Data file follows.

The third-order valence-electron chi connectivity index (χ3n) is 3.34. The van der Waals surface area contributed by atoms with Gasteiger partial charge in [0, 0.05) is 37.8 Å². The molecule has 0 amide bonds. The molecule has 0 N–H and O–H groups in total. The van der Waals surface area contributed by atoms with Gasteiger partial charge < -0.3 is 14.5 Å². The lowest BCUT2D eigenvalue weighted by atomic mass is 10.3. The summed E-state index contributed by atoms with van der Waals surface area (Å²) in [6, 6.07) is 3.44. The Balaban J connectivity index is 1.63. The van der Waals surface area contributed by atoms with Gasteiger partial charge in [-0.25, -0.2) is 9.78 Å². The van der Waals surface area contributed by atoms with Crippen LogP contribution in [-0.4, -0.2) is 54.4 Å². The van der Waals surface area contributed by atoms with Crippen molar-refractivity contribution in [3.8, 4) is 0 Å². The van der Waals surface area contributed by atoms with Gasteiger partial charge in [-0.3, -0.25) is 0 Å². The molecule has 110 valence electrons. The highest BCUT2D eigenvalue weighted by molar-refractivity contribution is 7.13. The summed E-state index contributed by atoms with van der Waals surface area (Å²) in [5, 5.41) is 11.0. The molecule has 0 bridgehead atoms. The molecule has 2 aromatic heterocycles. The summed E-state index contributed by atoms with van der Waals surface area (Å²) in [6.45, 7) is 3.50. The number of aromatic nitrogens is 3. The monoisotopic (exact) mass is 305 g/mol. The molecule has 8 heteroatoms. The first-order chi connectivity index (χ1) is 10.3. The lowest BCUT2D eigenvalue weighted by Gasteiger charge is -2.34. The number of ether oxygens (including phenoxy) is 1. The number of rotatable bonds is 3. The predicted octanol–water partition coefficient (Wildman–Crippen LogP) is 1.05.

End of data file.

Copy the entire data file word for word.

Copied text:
The third-order valence-electron chi connectivity index (χ3n) is 3.34. The van der Waals surface area contributed by atoms with Gasteiger partial charge in [0, 0.05) is 37.8 Å². The molecule has 0 amide bonds. The molecule has 0 N–H and O–H groups in total. The van der Waals surface area contributed by atoms with Gasteiger partial charge < -0.3 is 14.5 Å². The lowest BCUT2D eigenvalue weighted by atomic mass is 10.3. The summed E-state index contributed by atoms with van der Waals surface area (Å²) in [6, 6.07) is 3.44. The Balaban J connectivity index is 1.63. The van der Waals surface area contributed by atoms with Gasteiger partial charge in [-0.25, -0.2) is 9.78 Å². The van der Waals surface area contributed by atoms with Crippen LogP contribution in [-0.4, -0.2) is 54.4 Å². The van der Waals surface area contributed by atoms with Crippen molar-refractivity contribution in [3.8, 4) is 0 Å². The van der Waals surface area contributed by atoms with Gasteiger partial charge in [-0.3, -0.25) is 0 Å². The molecule has 110 valence electrons. The highest BCUT2D eigenvalue weighted by molar-refractivity contribution is 7.13. The summed E-state index contributed by atoms with van der Waals surface area (Å²) in [5, 5.41) is 11.0. The molecule has 0 bridgehead atoms. The molecule has 2 aromatic heterocycles. The summed E-state index contributed by atoms with van der Waals surface area (Å²) in [6.45, 7) is 3.50. The number of aromatic nitrogens is 3. The monoisotopic (exact) mass is 305 g/mol. The molecule has 8 heteroatoms. The first-order chi connectivity index (χ1) is 10.3. The lowest BCUT2D eigenvalue weighted by Gasteiger charge is -2.34. The number of ether oxygens (including phenoxy) is 1. The number of rotatable bonds is 3. The predicted octanol–water partition coefficient (Wildman–Crippen LogP) is 1.05.